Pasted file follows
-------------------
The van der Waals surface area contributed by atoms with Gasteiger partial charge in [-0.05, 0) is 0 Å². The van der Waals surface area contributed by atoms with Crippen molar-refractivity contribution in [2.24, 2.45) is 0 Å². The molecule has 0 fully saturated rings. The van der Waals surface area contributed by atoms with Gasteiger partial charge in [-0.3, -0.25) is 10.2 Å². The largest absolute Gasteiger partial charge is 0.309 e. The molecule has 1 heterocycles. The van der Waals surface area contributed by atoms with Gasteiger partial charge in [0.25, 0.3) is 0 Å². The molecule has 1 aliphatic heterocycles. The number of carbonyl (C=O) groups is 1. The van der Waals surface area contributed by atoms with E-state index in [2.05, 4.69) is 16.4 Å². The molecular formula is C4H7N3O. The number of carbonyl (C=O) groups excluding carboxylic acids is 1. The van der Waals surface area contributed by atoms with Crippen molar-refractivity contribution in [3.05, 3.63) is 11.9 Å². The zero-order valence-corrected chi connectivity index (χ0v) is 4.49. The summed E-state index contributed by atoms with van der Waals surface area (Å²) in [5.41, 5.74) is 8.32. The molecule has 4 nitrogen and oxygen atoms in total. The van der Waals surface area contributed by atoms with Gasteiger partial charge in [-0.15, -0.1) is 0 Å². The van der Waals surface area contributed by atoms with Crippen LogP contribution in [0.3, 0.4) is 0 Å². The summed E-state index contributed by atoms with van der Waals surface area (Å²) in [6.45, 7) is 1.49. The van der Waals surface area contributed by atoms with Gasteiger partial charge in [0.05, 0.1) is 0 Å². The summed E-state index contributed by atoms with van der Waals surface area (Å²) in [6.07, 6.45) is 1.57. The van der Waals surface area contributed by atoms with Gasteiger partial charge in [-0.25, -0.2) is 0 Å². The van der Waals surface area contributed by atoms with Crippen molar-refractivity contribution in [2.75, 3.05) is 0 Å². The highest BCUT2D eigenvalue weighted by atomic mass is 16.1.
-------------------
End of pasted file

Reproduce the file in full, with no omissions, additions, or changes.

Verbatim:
The van der Waals surface area contributed by atoms with Gasteiger partial charge in [-0.05, 0) is 0 Å². The van der Waals surface area contributed by atoms with Crippen molar-refractivity contribution in [2.24, 2.45) is 0 Å². The molecule has 0 fully saturated rings. The van der Waals surface area contributed by atoms with Gasteiger partial charge in [-0.3, -0.25) is 10.2 Å². The largest absolute Gasteiger partial charge is 0.309 e. The molecule has 1 heterocycles. The van der Waals surface area contributed by atoms with Gasteiger partial charge in [0.25, 0.3) is 0 Å². The molecule has 1 aliphatic heterocycles. The number of carbonyl (C=O) groups is 1. The van der Waals surface area contributed by atoms with E-state index in [2.05, 4.69) is 16.4 Å². The molecular formula is C4H7N3O. The number of carbonyl (C=O) groups excluding carboxylic acids is 1. The van der Waals surface area contributed by atoms with Crippen molar-refractivity contribution in [3.05, 3.63) is 11.9 Å². The zero-order valence-corrected chi connectivity index (χ0v) is 4.49. The summed E-state index contributed by atoms with van der Waals surface area (Å²) in [5.41, 5.74) is 8.32. The molecule has 4 nitrogen and oxygen atoms in total. The van der Waals surface area contributed by atoms with Gasteiger partial charge in [-0.15, -0.1) is 0 Å². The van der Waals surface area contributed by atoms with Crippen LogP contribution in [0.3, 0.4) is 0 Å². The summed E-state index contributed by atoms with van der Waals surface area (Å²) in [6.45, 7) is 1.49. The van der Waals surface area contributed by atoms with Gasteiger partial charge in [0.05, 0.1) is 0 Å². The summed E-state index contributed by atoms with van der Waals surface area (Å²) in [6.07, 6.45) is 1.57. The van der Waals surface area contributed by atoms with Gasteiger partial charge in [-0.25, -0.2) is 0 Å². The van der Waals surface area contributed by atoms with Crippen molar-refractivity contribution in [2.75, 3.05) is 0 Å². The highest BCUT2D eigenvalue weighted by atomic mass is 16.1.